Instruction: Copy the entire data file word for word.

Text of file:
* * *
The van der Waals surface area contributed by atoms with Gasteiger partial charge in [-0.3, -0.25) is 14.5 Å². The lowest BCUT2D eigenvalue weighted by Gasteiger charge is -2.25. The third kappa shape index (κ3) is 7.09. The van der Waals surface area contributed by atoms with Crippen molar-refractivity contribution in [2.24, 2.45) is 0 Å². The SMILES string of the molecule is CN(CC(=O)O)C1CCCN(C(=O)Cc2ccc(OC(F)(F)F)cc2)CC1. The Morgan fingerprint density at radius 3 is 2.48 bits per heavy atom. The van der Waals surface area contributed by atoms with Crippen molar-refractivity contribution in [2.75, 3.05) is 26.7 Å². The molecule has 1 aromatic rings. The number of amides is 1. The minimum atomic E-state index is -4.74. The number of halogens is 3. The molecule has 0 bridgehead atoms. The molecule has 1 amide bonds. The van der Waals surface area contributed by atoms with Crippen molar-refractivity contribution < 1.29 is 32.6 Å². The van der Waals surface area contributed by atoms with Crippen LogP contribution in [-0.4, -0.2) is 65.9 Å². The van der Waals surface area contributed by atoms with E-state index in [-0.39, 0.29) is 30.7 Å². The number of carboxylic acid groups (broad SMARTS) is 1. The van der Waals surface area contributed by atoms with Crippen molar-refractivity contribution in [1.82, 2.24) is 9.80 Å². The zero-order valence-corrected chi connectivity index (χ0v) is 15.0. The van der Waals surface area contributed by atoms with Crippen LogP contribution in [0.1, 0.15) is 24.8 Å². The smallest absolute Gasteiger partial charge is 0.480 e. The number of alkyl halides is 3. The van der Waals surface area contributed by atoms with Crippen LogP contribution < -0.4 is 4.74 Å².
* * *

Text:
The van der Waals surface area contributed by atoms with Gasteiger partial charge in [-0.3, -0.25) is 14.5 Å². The lowest BCUT2D eigenvalue weighted by Gasteiger charge is -2.25. The third kappa shape index (κ3) is 7.09. The van der Waals surface area contributed by atoms with Crippen molar-refractivity contribution in [2.24, 2.45) is 0 Å². The SMILES string of the molecule is CN(CC(=O)O)C1CCCN(C(=O)Cc2ccc(OC(F)(F)F)cc2)CC1. The Morgan fingerprint density at radius 3 is 2.48 bits per heavy atom. The van der Waals surface area contributed by atoms with Crippen molar-refractivity contribution in [2.75, 3.05) is 26.7 Å². The molecule has 1 aromatic rings. The number of amides is 1. The minimum atomic E-state index is -4.74. The number of halogens is 3. The molecule has 0 bridgehead atoms. The molecule has 1 amide bonds. The van der Waals surface area contributed by atoms with Crippen molar-refractivity contribution < 1.29 is 32.6 Å². The van der Waals surface area contributed by atoms with Crippen LogP contribution in [-0.4, -0.2) is 65.9 Å². The van der Waals surface area contributed by atoms with E-state index in [-0.39, 0.29) is 30.7 Å². The number of carboxylic acid groups (broad SMARTS) is 1. The van der Waals surface area contributed by atoms with Crippen molar-refractivity contribution in [1.82, 2.24) is 9.80 Å². The zero-order valence-corrected chi connectivity index (χ0v) is 15.0. The van der Waals surface area contributed by atoms with Crippen LogP contribution in [0.1, 0.15) is 24.8 Å². The smallest absolute Gasteiger partial charge is 0.480 e. The number of alkyl halides is 3. The van der Waals surface area contributed by atoms with Crippen LogP contribution < -0.4 is 4.74 Å².